The arrogance of the multinationals isn't surprising (why would it be?) but we should be very concerned when they suggest that the public don't care about privatisation and the implications for service delivery.

In a Guardian piece on Wenesday David Taylor-Smith, G4S head of operations for Africa and the UK, said starkly that, when it comes to manages and runs a police force, the public "don't really care": http://apps.facebook.com/theguardian/uk/2012/jun/20/g4s-chief-mass-police-privatisation?post_gdp=true

Really? Says who Mr. Taylor-Smith? I think he forgets the public concern around crime and that, should G4S cock-up - which they shall - they will be royally condemned for attempting to profit, quite literally from crime.

This is also a reason why mainstream trade unionists should be backing any attempt to block privatisation by uniformed and non-uniformed police staff. The uniformed staff issue is controversial I know, but rank and file officers are now getting a political awakening and realising that a Conservative party im government is not their natural ally.

So, if we can combine in the mutual interest of limiting the privatisation of the criminal justice sector in the UK, then we should go right ahead. In fact, the onus is on the Police Federation to use the 20th October demo as a signal to the labour movement that solidarity action is possible.

Interesting times indeed!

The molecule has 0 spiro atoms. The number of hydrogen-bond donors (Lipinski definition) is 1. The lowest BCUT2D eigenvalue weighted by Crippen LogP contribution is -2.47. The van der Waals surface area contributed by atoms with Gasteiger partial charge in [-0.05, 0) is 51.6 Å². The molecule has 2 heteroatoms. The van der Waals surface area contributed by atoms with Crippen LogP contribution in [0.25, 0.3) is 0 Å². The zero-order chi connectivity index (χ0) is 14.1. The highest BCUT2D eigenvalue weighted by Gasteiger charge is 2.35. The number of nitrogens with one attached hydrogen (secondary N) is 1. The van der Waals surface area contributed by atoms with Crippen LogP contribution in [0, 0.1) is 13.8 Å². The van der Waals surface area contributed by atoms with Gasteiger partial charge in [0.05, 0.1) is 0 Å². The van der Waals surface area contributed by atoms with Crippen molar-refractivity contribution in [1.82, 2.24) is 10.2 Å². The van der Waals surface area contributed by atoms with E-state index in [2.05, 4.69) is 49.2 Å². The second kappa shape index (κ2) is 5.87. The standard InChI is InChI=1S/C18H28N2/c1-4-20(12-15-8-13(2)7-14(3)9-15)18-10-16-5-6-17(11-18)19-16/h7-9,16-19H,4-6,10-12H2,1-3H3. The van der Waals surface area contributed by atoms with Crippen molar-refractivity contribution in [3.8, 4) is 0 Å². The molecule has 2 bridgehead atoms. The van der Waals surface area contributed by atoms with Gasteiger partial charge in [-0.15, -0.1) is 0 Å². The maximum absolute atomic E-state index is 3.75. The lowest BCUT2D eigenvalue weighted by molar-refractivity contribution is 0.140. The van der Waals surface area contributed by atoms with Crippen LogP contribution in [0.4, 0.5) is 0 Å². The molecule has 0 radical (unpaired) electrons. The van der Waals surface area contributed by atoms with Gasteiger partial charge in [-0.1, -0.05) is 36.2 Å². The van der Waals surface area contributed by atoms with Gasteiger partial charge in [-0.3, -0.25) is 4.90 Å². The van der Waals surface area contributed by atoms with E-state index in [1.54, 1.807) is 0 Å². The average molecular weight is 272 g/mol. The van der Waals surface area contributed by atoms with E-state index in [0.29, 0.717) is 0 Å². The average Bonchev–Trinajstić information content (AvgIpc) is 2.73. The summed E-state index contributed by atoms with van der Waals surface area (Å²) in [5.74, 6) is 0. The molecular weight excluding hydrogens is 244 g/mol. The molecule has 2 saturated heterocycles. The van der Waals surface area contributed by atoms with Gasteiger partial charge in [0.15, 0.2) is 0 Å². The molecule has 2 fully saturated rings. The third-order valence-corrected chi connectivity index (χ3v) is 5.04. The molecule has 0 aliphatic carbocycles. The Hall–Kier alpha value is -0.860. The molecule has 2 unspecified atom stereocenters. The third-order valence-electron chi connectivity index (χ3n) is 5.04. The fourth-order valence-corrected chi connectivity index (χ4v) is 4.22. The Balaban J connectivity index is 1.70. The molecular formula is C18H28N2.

In Solidarity


Thursday, 14 June 2012

Age management: The trade union response


From Mon-Weds this week I spent an immensely rewarding time at the final dissemination event which marked the end of the GFTU's successful SAATT (supporting active ageing through training) project.

Representatives of the partners from the GFTU's SAATT project
at the Raseborg Institute 12-13th June 2012
We were hosted at the Raseborg Institute by the project's Finnish partners, the largest public sector union in Finland, JHL (www.jhl.fi/portal/en). The Institute is an incredibly impressive educational and leisure facility owned by JHL and located in the south of Finland near the town of Karis.

Attending the event were representatives of all the project partners: EKA, the Athens Labour Centre, the Professional Staff Asssociation of the World Food Programme and COMMUNITAS the education and training arm of COMMUNITY.

At the heart of the project, funded by the European Commission's social dialogue strand, was a focus on the employment, economic and health needs of older workers facing retirement, employment past retirement age or a mixture of both. The project developed two training programmes one aimed at TU reps (including on online version) and focused on the primary collective bargaining areas around the concept of 'age management' and a programeme aimed at individual TU members which includes an element on diet and nutrition in later life.

The project is set within the context of an ageing Europe and where across EU member states the default retirement age is being withdrawn.

The project benefited from expert input from nutritional specialists from within the World Food Programme, and in particular Ann Callinan who spoke at the Finland event. So, whilst this particular project has concluded we are left with valuable training resources available to project partners and affiliates of the GFTU.

Tiina Saarelam of the Finnish
Institute of Occupational Health introducing
the FIOH approach to age power at work

Sirpa Puolakka of the WEA in Finland delivered